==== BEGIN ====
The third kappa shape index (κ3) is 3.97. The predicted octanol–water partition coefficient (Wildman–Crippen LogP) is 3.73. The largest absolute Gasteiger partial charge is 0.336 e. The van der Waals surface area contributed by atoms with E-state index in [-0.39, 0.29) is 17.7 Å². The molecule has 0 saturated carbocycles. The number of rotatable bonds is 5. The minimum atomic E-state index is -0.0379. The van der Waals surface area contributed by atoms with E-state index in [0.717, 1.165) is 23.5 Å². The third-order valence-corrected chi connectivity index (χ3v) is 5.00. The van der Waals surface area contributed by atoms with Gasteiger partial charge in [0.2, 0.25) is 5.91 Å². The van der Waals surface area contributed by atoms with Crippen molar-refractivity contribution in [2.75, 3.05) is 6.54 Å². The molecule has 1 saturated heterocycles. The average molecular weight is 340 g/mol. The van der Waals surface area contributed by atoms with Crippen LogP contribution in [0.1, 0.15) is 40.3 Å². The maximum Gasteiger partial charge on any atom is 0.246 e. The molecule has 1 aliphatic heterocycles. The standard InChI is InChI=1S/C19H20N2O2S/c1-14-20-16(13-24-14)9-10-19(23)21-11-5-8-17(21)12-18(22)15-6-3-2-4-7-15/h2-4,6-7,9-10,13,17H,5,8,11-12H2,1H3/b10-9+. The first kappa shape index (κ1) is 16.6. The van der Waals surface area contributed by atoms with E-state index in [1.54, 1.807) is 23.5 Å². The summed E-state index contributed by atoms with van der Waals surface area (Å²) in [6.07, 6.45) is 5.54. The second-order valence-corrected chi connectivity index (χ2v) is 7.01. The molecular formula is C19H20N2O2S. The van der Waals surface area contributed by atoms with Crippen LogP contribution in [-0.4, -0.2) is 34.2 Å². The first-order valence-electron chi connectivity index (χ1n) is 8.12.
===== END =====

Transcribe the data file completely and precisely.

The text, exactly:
The third kappa shape index (κ3) is 3.97. The predicted octanol–water partition coefficient (Wildman–Crippen LogP) is 3.73. The largest absolute Gasteiger partial charge is 0.336 e. The van der Waals surface area contributed by atoms with E-state index in [-0.39, 0.29) is 17.7 Å². The molecule has 0 saturated carbocycles. The number of rotatable bonds is 5. The minimum atomic E-state index is -0.0379. The van der Waals surface area contributed by atoms with E-state index in [0.717, 1.165) is 23.5 Å². The third-order valence-corrected chi connectivity index (χ3v) is 5.00. The van der Waals surface area contributed by atoms with Gasteiger partial charge in [0.2, 0.25) is 5.91 Å². The van der Waals surface area contributed by atoms with Crippen molar-refractivity contribution in [2.75, 3.05) is 6.54 Å². The molecule has 1 saturated heterocycles. The average molecular weight is 340 g/mol. The van der Waals surface area contributed by atoms with Crippen LogP contribution in [0.1, 0.15) is 40.3 Å². The maximum Gasteiger partial charge on any atom is 0.246 e. The molecule has 1 aliphatic heterocycles. The standard InChI is InChI=1S/C19H20N2O2S/c1-14-20-16(13-24-14)9-10-19(23)21-11-5-8-17(21)12-18(22)15-6-3-2-4-7-15/h2-4,6-7,9-10,13,17H,5,8,11-12H2,1H3/b10-9+. The first kappa shape index (κ1) is 16.6. The van der Waals surface area contributed by atoms with E-state index in [1.54, 1.807) is 23.5 Å². The summed E-state index contributed by atoms with van der Waals surface area (Å²) in [6.07, 6.45) is 5.54. The second-order valence-corrected chi connectivity index (χ2v) is 7.01. The molecular formula is C19H20N2O2S. The van der Waals surface area contributed by atoms with Crippen LogP contribution in [-0.4, -0.2) is 34.2 Å². The first-order valence-electron chi connectivity index (χ1n) is 8.12.